Good pixel art competitions set challenges that require you to use your skills as an innovative designer to achieve the goal.  Sometimes this is simply setting the theme, but it could also include rules such as limiting the number of colors you can use or setting a maximum pixel count.  These are all constraints that game designers once had to work under.  When you learn the same techniques, in the same conditions, you are developing strong skills and hopefully a better understanding of the entire design process.

Training

There are plenty of free online tutorials and you can purchase books on pixel art or game design to get you going.  For a more in-depth introduction, you could consider taking a udemy course in pixel art.  At only $35 and taught by an expert game artist (Marco Vale, currently Art Director at Indot Studios), it’s very good value.

The pixel art process

Creating any work of pixel art follows a linear process from concept to completion:

  • The idea – you decide what you’re going to create, or obtain instructions
  • Planning – you make choices about how you’re going to create the image
  • Grid selection – you select the correct grid type for the image you are creating
  • Palette selection – you set up a color palette for the image
  • Prototyping – an optional step to give you a basic frame work for the outline
  • Outlining – you create the basic outline of the major parts of the image
  • Smoothing – you fix up any “jaggies” or irregularities to create a better outline
  • Coloring – you add colors to the image using the palette you set up
  • Shading – you add highlights and shadows to make your image more realistic
  • Dithering – an optional step to replicate a true retro feel in a limited palette situation
  • Selective outlining – you apply solid lines to selected portions of the image to give definition
  • Anti-aliasing – a final smoothing step in which you use color to enhance realism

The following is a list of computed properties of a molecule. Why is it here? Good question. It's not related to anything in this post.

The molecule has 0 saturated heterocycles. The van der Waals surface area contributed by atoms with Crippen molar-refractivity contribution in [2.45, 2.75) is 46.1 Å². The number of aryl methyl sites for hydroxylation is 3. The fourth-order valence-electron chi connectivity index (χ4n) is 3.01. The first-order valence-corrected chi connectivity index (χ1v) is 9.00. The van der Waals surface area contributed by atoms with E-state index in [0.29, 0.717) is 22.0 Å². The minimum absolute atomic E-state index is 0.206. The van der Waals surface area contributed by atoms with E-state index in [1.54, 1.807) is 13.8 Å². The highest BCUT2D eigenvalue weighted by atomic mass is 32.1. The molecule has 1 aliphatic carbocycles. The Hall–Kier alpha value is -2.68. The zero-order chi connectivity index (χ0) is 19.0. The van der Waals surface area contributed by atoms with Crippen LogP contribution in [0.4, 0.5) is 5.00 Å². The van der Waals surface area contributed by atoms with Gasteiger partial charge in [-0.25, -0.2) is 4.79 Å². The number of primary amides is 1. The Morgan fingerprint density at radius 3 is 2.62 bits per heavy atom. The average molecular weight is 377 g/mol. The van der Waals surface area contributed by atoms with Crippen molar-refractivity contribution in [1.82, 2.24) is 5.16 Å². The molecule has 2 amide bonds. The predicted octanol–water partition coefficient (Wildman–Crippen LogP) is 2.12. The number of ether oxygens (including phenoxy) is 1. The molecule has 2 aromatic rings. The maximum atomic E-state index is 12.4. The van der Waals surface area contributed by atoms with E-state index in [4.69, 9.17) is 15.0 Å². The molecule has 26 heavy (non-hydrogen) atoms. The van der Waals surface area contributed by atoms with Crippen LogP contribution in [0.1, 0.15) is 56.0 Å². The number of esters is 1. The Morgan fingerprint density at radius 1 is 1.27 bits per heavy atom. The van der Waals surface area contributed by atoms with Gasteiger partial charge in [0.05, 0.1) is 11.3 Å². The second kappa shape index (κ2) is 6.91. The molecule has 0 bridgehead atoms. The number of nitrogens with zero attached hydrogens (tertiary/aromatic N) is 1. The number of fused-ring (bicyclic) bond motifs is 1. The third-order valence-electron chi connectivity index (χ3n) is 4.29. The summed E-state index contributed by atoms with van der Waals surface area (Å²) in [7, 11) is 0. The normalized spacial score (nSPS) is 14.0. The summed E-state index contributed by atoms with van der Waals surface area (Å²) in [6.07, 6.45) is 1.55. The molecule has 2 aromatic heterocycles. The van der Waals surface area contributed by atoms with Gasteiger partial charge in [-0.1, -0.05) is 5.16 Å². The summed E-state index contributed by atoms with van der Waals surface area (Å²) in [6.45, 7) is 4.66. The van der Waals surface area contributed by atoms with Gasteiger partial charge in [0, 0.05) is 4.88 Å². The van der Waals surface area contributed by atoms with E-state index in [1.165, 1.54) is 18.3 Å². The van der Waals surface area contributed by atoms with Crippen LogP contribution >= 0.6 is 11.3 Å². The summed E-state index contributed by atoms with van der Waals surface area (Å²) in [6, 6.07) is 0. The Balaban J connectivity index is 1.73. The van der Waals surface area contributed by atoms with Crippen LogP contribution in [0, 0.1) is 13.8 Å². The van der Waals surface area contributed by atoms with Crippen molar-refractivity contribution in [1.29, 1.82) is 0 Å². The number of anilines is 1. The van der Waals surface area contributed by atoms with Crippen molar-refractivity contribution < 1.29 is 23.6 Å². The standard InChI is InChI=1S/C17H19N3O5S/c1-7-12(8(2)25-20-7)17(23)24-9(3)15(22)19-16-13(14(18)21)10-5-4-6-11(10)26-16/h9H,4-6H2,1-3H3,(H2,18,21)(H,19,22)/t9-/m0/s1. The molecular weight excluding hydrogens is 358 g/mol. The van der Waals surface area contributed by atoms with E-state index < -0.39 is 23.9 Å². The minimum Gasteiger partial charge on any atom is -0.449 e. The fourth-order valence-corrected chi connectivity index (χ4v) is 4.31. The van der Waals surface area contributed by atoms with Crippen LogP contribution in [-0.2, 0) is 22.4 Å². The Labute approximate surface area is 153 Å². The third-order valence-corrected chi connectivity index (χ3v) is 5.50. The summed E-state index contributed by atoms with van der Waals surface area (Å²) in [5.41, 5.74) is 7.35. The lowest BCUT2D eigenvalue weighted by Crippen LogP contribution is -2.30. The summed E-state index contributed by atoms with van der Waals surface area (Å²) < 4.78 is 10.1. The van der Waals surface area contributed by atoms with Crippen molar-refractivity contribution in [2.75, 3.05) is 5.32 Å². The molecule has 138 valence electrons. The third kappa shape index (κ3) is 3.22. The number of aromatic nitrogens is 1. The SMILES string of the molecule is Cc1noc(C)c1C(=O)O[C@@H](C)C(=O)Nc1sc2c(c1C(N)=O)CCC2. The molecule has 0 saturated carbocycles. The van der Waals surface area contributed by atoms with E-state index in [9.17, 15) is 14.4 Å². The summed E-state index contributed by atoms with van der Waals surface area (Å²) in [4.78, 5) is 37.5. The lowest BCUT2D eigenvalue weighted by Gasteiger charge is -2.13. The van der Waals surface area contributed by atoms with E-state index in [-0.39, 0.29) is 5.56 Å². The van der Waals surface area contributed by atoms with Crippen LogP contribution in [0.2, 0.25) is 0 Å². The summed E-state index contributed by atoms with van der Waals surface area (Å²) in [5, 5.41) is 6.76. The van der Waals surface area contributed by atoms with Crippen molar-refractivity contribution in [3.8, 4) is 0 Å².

• Setting – if the image you created is a small part of a larger scene, you set in into its setting

Some steps such as dithering and anti-aliasing may be automatically handled by your drawing software.  It depends on what you’re using and what options you select.

The idea

Some people regard this as the most difficult step in creating a new work, but actually it probably isn’t.  Your goal is to decide what you’re going to create, or in some cases to take instruction from the client pertaining to what they want.  Inspiration can come from the real world around you, or from movies, games, books, and anything else that can help you visualize the objects that will appear in your scene.  For this example, we’ll create a flower pot that would be a prop in a larger scene.

Planning

In this step you already know what you’re going to create, so now you are thinking about how you’re going to create it.  The first major decision will be whether you’re going to design a flat image or to give it a 3D perspective.  You’ll also decide how detailed or realistic the image should be, whether it needs  retro look, and other things like that.

The more realistic you want the image to be, the more pixels and colors you’ll need to use, and the longer it will take to create.  If you’re designing for a competition, some of these choices will already have been made for you, but you’ll still need to devise the best way to achieve the result.

A sensible thing to do would be to print out the grid that you’ll be working with and use it to make a paper sketch of the finished computer image.  This will serve as a reference for the bitmap you create, to help you keep the perspective and scale consistent.

Grid selection